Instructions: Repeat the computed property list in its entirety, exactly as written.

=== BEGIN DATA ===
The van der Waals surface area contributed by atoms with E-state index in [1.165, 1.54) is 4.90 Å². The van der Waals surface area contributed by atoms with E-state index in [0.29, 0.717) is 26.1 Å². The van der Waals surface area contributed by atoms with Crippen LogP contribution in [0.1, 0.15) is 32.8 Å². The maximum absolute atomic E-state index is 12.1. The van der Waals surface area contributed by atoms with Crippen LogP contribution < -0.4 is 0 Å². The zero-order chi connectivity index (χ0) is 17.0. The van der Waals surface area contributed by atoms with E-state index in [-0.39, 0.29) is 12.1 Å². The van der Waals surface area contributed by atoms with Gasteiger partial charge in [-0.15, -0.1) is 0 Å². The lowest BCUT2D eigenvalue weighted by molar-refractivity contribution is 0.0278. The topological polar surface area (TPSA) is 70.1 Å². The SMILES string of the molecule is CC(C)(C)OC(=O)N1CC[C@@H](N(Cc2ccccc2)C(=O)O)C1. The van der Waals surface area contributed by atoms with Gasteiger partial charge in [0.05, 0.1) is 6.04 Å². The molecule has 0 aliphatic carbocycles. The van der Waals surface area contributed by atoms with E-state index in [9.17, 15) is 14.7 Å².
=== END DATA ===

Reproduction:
The van der Waals surface area contributed by atoms with E-state index in [1.165, 1.54) is 4.90 Å². The van der Waals surface area contributed by atoms with E-state index in [0.29, 0.717) is 26.1 Å². The van der Waals surface area contributed by atoms with Crippen LogP contribution in [0.1, 0.15) is 32.8 Å². The maximum absolute atomic E-state index is 12.1. The van der Waals surface area contributed by atoms with Crippen LogP contribution < -0.4 is 0 Å². The zero-order chi connectivity index (χ0) is 17.0. The van der Waals surface area contributed by atoms with E-state index in [-0.39, 0.29) is 12.1 Å². The van der Waals surface area contributed by atoms with Gasteiger partial charge in [-0.15, -0.1) is 0 Å². The lowest BCUT2D eigenvalue weighted by molar-refractivity contribution is 0.0278. The topological polar surface area (TPSA) is 70.1 Å². The SMILES string of the molecule is CC(C)(C)OC(=O)N1CC[C@@H](N(Cc2ccccc2)C(=O)O)C1. The van der Waals surface area contributed by atoms with Gasteiger partial charge in [0.05, 0.1) is 6.04 Å². The molecule has 0 aliphatic carbocycles. The van der Waals surface area contributed by atoms with E-state index in [9.17, 15) is 14.7 Å².